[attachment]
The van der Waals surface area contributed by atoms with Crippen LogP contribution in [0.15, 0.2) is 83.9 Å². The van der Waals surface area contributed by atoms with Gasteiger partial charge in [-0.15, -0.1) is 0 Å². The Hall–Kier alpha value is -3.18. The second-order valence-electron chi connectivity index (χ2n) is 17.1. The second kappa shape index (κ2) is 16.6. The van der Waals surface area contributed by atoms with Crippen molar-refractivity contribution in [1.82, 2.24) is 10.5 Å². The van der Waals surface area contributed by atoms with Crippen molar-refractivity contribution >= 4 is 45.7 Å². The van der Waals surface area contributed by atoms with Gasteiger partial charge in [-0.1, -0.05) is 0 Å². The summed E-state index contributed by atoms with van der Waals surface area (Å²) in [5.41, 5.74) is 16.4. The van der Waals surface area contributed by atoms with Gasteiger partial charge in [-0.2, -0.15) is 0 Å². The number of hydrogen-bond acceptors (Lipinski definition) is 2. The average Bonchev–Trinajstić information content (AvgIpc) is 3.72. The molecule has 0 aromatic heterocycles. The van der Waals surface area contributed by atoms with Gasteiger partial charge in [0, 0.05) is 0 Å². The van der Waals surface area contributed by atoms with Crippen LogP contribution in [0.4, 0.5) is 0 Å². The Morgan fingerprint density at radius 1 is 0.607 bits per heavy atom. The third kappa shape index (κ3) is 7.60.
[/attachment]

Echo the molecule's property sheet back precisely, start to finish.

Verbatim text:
The van der Waals surface area contributed by atoms with Crippen LogP contribution in [0.15, 0.2) is 83.9 Å². The van der Waals surface area contributed by atoms with Gasteiger partial charge in [-0.15, -0.1) is 0 Å². The Hall–Kier alpha value is -3.18. The second-order valence-electron chi connectivity index (χ2n) is 17.1. The second kappa shape index (κ2) is 16.6. The van der Waals surface area contributed by atoms with Crippen molar-refractivity contribution in [1.82, 2.24) is 10.5 Å². The van der Waals surface area contributed by atoms with Crippen molar-refractivity contribution >= 4 is 45.7 Å². The van der Waals surface area contributed by atoms with Gasteiger partial charge in [-0.1, -0.05) is 0 Å². The summed E-state index contributed by atoms with van der Waals surface area (Å²) in [5.41, 5.74) is 16.4. The van der Waals surface area contributed by atoms with Gasteiger partial charge in [-0.2, -0.15) is 0 Å². The number of hydrogen-bond acceptors (Lipinski definition) is 2. The average Bonchev–Trinajstić information content (AvgIpc) is 3.72. The molecule has 0 aromatic heterocycles. The van der Waals surface area contributed by atoms with Gasteiger partial charge in [0, 0.05) is 0 Å². The van der Waals surface area contributed by atoms with Crippen LogP contribution in [0.4, 0.5) is 0 Å². The Morgan fingerprint density at radius 1 is 0.607 bits per heavy atom. The third kappa shape index (κ3) is 7.60.